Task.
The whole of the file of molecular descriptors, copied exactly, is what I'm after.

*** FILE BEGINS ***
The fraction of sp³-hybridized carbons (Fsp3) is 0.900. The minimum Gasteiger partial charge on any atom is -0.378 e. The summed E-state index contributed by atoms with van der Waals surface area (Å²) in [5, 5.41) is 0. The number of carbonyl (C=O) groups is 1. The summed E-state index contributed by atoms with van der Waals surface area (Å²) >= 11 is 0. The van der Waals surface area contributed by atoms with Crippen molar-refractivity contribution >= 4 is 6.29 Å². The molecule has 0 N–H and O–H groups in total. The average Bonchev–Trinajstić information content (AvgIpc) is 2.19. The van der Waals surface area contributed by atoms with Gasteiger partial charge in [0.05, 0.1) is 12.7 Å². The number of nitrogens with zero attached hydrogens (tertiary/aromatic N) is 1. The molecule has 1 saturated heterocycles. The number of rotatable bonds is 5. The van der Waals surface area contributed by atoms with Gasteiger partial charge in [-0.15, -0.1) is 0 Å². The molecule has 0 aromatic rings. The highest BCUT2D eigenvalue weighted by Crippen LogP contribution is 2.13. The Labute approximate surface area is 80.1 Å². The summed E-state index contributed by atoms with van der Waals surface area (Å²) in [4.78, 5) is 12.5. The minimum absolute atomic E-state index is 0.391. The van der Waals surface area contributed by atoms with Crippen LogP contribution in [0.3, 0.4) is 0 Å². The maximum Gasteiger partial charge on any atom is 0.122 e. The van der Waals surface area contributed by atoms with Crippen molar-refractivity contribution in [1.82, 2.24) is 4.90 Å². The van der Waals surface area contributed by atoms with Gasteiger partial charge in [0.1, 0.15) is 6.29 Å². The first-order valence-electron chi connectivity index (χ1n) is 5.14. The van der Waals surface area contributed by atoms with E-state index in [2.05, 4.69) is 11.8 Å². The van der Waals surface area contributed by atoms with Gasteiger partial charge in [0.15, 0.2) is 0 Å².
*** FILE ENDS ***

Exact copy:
The fraction of sp³-hybridized carbons (Fsp3) is 0.900. The minimum Gasteiger partial charge on any atom is -0.378 e. The summed E-state index contributed by atoms with van der Waals surface area (Å²) in [5, 5.41) is 0. The number of carbonyl (C=O) groups is 1. The summed E-state index contributed by atoms with van der Waals surface area (Å²) >= 11 is 0. The van der Waals surface area contributed by atoms with Crippen molar-refractivity contribution >= 4 is 6.29 Å². The molecule has 0 N–H and O–H groups in total. The average Bonchev–Trinajstić information content (AvgIpc) is 2.19. The van der Waals surface area contributed by atoms with Gasteiger partial charge in [0.05, 0.1) is 12.7 Å². The number of nitrogens with zero attached hydrogens (tertiary/aromatic N) is 1. The molecule has 1 saturated heterocycles. The number of rotatable bonds is 5. The van der Waals surface area contributed by atoms with Gasteiger partial charge in [-0.15, -0.1) is 0 Å². The molecule has 0 aromatic rings. The highest BCUT2D eigenvalue weighted by Crippen LogP contribution is 2.13. The Labute approximate surface area is 80.1 Å². The summed E-state index contributed by atoms with van der Waals surface area (Å²) in [4.78, 5) is 12.5. The minimum absolute atomic E-state index is 0.391. The van der Waals surface area contributed by atoms with Crippen LogP contribution in [0.3, 0.4) is 0 Å². The maximum Gasteiger partial charge on any atom is 0.122 e. The van der Waals surface area contributed by atoms with Crippen molar-refractivity contribution in [1.82, 2.24) is 4.90 Å². The van der Waals surface area contributed by atoms with Gasteiger partial charge in [0.1, 0.15) is 6.29 Å². The first-order valence-electron chi connectivity index (χ1n) is 5.14. The van der Waals surface area contributed by atoms with E-state index in [2.05, 4.69) is 11.8 Å². The van der Waals surface area contributed by atoms with Gasteiger partial charge in [0.15, 0.2) is 0 Å².